New trains for the North… and that’s just for starters

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    Pledges to significantly improve services and buy new trains aren’t ‘PR fluff ’ but promises of real change, says Northern’s Alex Hynes (pictured right).

    On 1 April, Alex was joined by TransPennine Express managing director Leo Goodwin, David Hoggarth, director of Rail North, and MP Andrew Jones to celebrate the start of the new Northern and TransPennine Express (TPE) franchises.

    The occasion was marked with a launch event at Manchester Piccadilly station. Northern, now owned by Arriva, had a stand on the main concourse and TPE, which has been retained by FirstGroup until at least 2023, showed off a reliveried Class 185 on Platform 12.

    The franchises promise more seats, better facilities and a combined £800 million investment in new trains.

    BI-MODE

    The North has been given a £1 billion shopping list to transform rail services, says Alex. A stark contrast to the previous franchise, which assumed no growth and included limited investment. In fact, passenger numbers rose by 50 per cent.

    branded Hitachi [online]

    The franchises will introduce 140 brand new trains between them by 2020. Prior to the launch, TPE, now minus the First, announced that it and Angel Trains had ordered the first batch of new trains for that franchise from Hitachi.

    The majority of the 19 bi-mode trains will be built at Hitachi’s factory in Newton Aycliffe and will start to arrive on the network from December 2019. The arrival of these new units will see TPE relieved of half its Class 185 fleet by 2020. The half it keeps will undergo a complete overhaul.

    Northern has already signed a contract with CAF for 281 new carriages – a combination of electric and diesel units. The last of these trains needs to enter service by the end of 2018 if Northern is to achieve the target of phasing out all of its Pacers within the next four years.

    ‘Even when a Pacer is clean and on time, and [has] great service on board, it’s still a Pacer. They’ll be gone in 44 months.’

    Alex is not a fan and believes his staff and customers ‘deserve better’. ‘I will not be sad to see them go at all.’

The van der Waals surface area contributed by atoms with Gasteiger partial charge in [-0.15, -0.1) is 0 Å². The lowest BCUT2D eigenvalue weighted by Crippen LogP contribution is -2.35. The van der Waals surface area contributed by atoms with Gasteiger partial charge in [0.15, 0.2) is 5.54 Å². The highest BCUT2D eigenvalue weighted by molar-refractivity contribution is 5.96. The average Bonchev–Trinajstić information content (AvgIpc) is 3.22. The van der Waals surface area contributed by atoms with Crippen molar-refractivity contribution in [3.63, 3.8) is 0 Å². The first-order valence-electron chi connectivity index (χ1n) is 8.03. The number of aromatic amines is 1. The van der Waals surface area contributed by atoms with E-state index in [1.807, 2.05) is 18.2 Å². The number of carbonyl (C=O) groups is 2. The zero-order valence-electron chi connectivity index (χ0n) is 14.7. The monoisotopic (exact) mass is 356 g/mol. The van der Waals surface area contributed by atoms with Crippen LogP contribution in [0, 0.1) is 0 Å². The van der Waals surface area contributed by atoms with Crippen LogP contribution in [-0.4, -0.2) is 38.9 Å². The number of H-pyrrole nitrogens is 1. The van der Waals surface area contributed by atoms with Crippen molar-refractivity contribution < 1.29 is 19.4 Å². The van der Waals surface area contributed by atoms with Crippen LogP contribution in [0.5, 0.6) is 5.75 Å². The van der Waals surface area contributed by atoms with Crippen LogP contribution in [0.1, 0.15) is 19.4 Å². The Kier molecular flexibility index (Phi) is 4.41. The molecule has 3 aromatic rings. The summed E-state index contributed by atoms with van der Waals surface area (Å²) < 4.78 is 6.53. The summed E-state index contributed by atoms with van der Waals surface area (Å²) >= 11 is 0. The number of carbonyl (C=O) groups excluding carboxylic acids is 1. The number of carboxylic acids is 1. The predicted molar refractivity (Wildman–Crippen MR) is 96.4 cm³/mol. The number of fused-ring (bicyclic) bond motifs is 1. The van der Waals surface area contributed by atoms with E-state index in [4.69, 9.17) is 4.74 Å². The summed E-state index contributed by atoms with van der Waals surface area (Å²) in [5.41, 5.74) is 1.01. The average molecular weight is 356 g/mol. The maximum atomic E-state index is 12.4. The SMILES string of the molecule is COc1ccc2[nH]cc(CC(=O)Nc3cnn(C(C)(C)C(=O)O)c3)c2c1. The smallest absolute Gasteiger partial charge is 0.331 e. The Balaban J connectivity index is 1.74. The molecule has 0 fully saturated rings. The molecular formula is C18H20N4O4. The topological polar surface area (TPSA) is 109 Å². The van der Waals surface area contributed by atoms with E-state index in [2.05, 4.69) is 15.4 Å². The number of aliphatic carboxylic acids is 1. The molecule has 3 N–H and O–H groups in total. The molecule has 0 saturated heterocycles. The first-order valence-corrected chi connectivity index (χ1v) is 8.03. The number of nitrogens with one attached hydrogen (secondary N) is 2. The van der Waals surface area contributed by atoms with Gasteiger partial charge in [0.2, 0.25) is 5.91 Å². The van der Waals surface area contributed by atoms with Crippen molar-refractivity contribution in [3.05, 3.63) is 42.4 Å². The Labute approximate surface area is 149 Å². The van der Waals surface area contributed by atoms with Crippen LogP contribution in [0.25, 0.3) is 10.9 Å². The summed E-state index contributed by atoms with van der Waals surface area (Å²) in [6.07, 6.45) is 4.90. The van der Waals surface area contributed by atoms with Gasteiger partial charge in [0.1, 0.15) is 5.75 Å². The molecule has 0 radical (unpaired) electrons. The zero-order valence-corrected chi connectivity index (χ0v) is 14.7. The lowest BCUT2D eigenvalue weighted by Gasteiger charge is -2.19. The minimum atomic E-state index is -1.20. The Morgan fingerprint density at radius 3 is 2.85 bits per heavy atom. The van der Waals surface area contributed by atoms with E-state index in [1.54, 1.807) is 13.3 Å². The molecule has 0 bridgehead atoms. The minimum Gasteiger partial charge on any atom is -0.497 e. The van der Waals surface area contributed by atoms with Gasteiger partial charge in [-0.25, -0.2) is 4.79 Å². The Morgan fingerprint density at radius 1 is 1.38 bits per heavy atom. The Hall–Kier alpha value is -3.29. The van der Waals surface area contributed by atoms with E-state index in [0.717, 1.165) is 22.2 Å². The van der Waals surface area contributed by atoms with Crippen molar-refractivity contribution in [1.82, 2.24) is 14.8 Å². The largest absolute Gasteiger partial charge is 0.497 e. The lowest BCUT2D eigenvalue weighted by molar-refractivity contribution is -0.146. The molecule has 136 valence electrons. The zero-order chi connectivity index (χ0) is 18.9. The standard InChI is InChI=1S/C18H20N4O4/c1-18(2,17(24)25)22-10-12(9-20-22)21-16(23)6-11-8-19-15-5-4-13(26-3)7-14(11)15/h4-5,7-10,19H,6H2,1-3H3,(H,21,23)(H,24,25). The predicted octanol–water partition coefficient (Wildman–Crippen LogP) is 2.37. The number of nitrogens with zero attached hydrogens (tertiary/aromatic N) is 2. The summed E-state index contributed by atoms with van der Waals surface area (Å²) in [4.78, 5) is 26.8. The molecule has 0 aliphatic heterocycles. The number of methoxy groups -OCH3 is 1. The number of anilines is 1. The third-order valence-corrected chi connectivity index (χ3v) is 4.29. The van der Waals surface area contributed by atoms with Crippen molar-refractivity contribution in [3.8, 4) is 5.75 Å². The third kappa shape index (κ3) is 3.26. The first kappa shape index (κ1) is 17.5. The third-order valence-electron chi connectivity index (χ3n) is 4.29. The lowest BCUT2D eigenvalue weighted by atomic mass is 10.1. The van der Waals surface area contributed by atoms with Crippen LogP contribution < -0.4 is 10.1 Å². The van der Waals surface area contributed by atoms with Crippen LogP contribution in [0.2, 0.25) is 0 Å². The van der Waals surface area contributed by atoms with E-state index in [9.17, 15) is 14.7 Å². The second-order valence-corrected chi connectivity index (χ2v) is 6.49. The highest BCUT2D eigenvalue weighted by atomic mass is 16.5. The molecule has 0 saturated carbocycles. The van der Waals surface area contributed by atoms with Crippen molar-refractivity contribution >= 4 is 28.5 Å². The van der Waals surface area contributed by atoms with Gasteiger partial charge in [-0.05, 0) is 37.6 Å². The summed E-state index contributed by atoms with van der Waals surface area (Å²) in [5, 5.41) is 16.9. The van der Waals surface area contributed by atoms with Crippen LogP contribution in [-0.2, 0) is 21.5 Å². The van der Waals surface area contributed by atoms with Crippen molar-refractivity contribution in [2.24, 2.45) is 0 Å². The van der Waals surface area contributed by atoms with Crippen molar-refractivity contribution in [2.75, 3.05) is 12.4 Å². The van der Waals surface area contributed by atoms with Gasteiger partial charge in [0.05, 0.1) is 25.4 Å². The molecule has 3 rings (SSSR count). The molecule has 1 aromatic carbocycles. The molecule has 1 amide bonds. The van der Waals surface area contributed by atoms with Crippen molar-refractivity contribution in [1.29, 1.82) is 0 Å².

But Northern’s rolling stock problems can’t all be blamed on the Pacers. ‘We do not operate a single train which meets the minimum standard for the next Northern franchise,’ says Alex. ‘So even our more modern trains, the 333s in West Yorkshire and 319s in the North West, which customers actually like, they’re not good enough.’

    DEVOLUTION

    Northern and TPE are the first rail franchises to be managed in partnership by the Department for Transport and a regional transport authority, in this case by Rail North, which will become the franchising arm of Transport for the North (TfN) when it becomes a statutory body in 2017. TfN described the devolution deal as ‘ground-breaking’.

    ‘This isn’t PR fluff; this is hard stuff,’ says Alex Hynes, who retained his role as managing director following Arriva’s takeover of the franchise. ‘Brand new trains; we’ve never had brand new trains. Thoroughly refurbished trains; we’ve never had thoroughly refurbished trains before.’

    Alex says that by the end of 2019, every Northern passenger will be travelling on either a new or a fully refurbished train – all of which will offer free Wi-Fi. ‘This isn’t new seat covers,’ he says.

    By 2019, Northern will operate 2,000 more services a week than it does today, with peak time capacity increasing by 37 per cent. TPE says it will deliver 20,000 additional peak seats a day and add 13 new destinations to its network in the same period of time.

    (L-R) Leo Goodwin, David Hoggarth, MP Andrew Jones and Alex Hynes.

    (L-R) Leo Goodwin, David Hoggarth, MP Andrew Jones and Alex Hynes.

    BIG COMMITMENTS TO TRAINING

    New trains are just part of the plan for the new franchises. Arriva’s Northern employs more than 5,000 people. The new franchise, which runs until 2025, will go much further than in the past in terms of recruitment and training, says Alex. Northern is making ‘big commitments in terms of training, big commitments in terms of development,’ he says.

    Northern has specified minimum targets for new apprentices, graduates and trainees, has committed to scrapping zero-hour contracts and will make a concerted effort to recruit more people from disadvantaged backgrounds. There are also plans to invest more than £2 million improving staff room facilities.

    Contrary to claims made by several of the trade unions, staff numbers will increase during the new franchise, says Alex. In fact, Northern’s staff numbers increased on the very first day of the new franchise. Following the event in Manchester, Alex travelled to Windermere to talk to former TPE staff who have been moved over to Northern. ‘There’s going to be absolutely no reductions in frontline staff whatsoever, and the number of people we employ is going to go up and not down.’

    His opposite number at TPE, Leo Goodwin, echoed this, ‘We’re going to be investing in our team, our colleagues, as well to equip them with the skills and tools that they need to do the job to the best of their ability.’

    He added, ‘We need to attract the next generation of railway professionals into our industry, so we’re going to be significantly expanding both our apprenticeship and graduate programmes. We’ve committed to hire 36 new apprentices in the next few years, for example, and that will hopefully attract the talent that our industry’s going to need to continue to grow and thrive.’